Professor Anna Boshnakova Presents in Würzburg

From September 25th to 29th, 2023, Dr. Anna Gandossi-Boshnakova participated in the 12th Symposium of the International Study Group on Music Archaeology (ISGMA), “Artifacts – Images –Text: Archaeology and the Historiography of Sound.” The symposium explored the multiple interdependencies between archaeology, philology, and historical musicology, encompassing both thematic and methodological aspects.

During the conference, Dr. A. Gandossi-Boshnakova presented her work Classification of Attic Vases with Implied Melodies (AVIM), marking a significant contribution to this research field. Her presentation featured a collection of fifty-one vases that provided a chronological perspective on the artistic trend in visually representing melodies during the late Archaic and Classical periods.

Her assumption was that just as the professional musicians of that time were pioneers in developing a music language, a system of archiving their music, some of the most accomplished and influential Greek painters were pioneers in developing an image language that reflects the idea of capturing the musical sound, thus immersing viewers in the realm of music. These late Archaic and Classical Greek painters combined music-related visual narratives with inscriptions to symbolize a melody, emphasizing the storyline in a musical context, and developed a trend of representing implied melodies in various ways. Some of the notable artists who contributed to this trend are The Painter of Berlin 1686, Euphronios, the Kleophrades Painter, Douris, the Antiphon Painter, the Brygos Painter, the Foundry Painter, the Pig Painter, the Agrigento Painter, Painter of Oxford 529, a Painter from Pistias Class “M”, the Athena Painter, the Sappho Painter, the Diosphos Painter, the Acheloos Painter from the Leagros Group, the Nikosthenes Painter, Smikros, Epidromous/ or Elpinikos Painter, Onesimos, the Methyse Painter, the Niobid Painter, the Group of Polygnotos, the Meidias Painter, the Eretria Painter, the Cambridge 73 Painter, The Polion Painter, and several other anonymous artists.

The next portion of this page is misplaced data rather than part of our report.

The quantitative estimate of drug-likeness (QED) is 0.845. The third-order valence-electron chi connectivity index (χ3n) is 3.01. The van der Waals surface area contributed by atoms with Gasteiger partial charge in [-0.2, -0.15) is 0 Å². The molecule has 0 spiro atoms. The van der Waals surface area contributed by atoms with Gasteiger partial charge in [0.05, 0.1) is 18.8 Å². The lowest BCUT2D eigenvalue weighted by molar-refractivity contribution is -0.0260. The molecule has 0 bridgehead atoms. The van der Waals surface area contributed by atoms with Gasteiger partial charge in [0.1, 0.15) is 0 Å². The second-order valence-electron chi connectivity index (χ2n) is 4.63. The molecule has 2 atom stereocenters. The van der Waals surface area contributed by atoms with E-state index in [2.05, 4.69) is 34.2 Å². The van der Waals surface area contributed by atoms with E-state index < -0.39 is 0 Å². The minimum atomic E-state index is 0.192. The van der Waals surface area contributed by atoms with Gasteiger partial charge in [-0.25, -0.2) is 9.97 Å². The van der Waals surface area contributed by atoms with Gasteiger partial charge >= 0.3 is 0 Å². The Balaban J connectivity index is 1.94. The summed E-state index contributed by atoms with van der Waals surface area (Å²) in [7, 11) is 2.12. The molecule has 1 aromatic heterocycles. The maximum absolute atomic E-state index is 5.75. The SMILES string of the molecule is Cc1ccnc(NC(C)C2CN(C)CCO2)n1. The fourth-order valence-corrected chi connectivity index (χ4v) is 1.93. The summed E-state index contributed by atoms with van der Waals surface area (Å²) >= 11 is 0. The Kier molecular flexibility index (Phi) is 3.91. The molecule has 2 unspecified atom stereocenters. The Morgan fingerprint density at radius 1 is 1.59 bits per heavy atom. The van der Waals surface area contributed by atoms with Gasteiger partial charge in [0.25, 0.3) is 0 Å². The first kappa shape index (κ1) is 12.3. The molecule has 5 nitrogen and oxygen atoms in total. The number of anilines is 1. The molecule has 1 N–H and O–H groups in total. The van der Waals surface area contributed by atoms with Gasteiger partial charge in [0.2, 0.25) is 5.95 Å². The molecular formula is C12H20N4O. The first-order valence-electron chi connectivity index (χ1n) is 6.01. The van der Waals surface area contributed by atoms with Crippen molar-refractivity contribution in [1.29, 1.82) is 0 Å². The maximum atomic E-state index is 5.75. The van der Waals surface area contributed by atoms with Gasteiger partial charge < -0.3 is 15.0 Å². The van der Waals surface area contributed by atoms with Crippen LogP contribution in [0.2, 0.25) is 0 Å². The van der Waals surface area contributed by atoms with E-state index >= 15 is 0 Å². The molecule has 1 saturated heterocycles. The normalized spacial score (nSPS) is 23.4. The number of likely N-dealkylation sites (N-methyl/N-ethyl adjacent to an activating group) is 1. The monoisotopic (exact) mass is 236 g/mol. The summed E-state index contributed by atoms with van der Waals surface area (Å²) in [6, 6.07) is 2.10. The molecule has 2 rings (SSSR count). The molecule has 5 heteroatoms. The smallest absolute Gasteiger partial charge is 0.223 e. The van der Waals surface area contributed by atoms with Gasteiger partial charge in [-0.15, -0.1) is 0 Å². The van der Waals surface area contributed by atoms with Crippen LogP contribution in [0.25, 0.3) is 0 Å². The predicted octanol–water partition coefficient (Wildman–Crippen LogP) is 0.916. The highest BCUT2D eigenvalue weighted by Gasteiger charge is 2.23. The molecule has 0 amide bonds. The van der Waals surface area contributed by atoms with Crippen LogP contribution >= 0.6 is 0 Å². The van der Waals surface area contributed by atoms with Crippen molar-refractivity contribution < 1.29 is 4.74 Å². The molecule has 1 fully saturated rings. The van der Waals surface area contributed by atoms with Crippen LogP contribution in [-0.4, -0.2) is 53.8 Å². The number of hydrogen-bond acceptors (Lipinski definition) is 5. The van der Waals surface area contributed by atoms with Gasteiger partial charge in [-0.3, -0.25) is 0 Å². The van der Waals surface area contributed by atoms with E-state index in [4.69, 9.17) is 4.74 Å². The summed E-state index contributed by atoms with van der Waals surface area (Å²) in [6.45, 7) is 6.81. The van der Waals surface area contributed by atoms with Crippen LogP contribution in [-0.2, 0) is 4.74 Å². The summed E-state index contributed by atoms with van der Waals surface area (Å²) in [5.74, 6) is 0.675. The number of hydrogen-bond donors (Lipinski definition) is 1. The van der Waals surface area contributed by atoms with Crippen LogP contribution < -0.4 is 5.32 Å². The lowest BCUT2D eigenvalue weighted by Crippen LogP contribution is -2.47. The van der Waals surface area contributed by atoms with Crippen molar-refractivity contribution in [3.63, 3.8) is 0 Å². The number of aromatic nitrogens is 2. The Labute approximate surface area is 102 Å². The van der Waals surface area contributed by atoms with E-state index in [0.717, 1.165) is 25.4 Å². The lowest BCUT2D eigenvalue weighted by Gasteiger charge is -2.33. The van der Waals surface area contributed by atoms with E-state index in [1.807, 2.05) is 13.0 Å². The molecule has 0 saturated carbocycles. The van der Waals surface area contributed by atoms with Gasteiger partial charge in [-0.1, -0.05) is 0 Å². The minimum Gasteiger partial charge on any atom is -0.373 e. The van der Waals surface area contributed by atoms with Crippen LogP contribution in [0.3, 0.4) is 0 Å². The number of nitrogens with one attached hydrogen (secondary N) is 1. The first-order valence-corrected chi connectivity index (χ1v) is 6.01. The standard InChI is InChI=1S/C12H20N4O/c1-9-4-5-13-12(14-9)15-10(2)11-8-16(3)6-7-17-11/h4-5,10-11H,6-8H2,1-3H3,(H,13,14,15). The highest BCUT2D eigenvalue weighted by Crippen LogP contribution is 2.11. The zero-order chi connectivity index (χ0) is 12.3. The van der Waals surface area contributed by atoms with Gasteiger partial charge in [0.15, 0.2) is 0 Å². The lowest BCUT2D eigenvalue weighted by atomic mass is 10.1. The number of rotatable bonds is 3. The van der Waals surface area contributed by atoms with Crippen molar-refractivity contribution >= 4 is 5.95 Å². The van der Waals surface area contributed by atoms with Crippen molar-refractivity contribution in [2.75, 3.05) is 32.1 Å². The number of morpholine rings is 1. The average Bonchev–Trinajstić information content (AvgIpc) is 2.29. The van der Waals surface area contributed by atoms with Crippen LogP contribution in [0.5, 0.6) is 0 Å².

Residenz Würzburg, University of Würzburg
Exhibition: Musical Animals and Instruments, the 12th Symposium of the ISGMA, “Artifacts – Images –Text: Archaeology and the Historiography of Sound.”

The artistic intention was to represent songs with lyrics, different sounds associated with specific musical instruments or singing, and even experiment with faux musical notation. Some of these inscriptions contain meaningful words, while others consist of misspelled, repetitive, or nonsensical combinations of letters that lack linguistic meaning. However, their iconic purpose stems from their position within the musical context. By employing these visual cues, painters strived to engage the viewer’s imagination to follow the narrative thread, inviting them to perceive the implied melodies evoking a sense of the performance’s continuous and dynamic nature. This innovative approach allowed them to add additional layers of meaning and create a rich, engaging, and immersive narrative that brings ancient musical scenes back to life.


The collection of Attic Vases with Implied Melodies represents a small percentage of the extensive corpus of ancient Greek vases. Nevertheless, they provide indirect evidence that even if we do not have surviving music documents from the late Archaic and Classical periods, the practice of recording music existed in the musicians’ guild and was reflected by the vase painters as implied melodies in their art. This artistic trend reflects the multidimensional nature of ancient Greek music culture, where both oral transmission and musical literacy played crucial roles in the preservation and dissemination of musical knowledge long before the middle of the 3rd century BCE.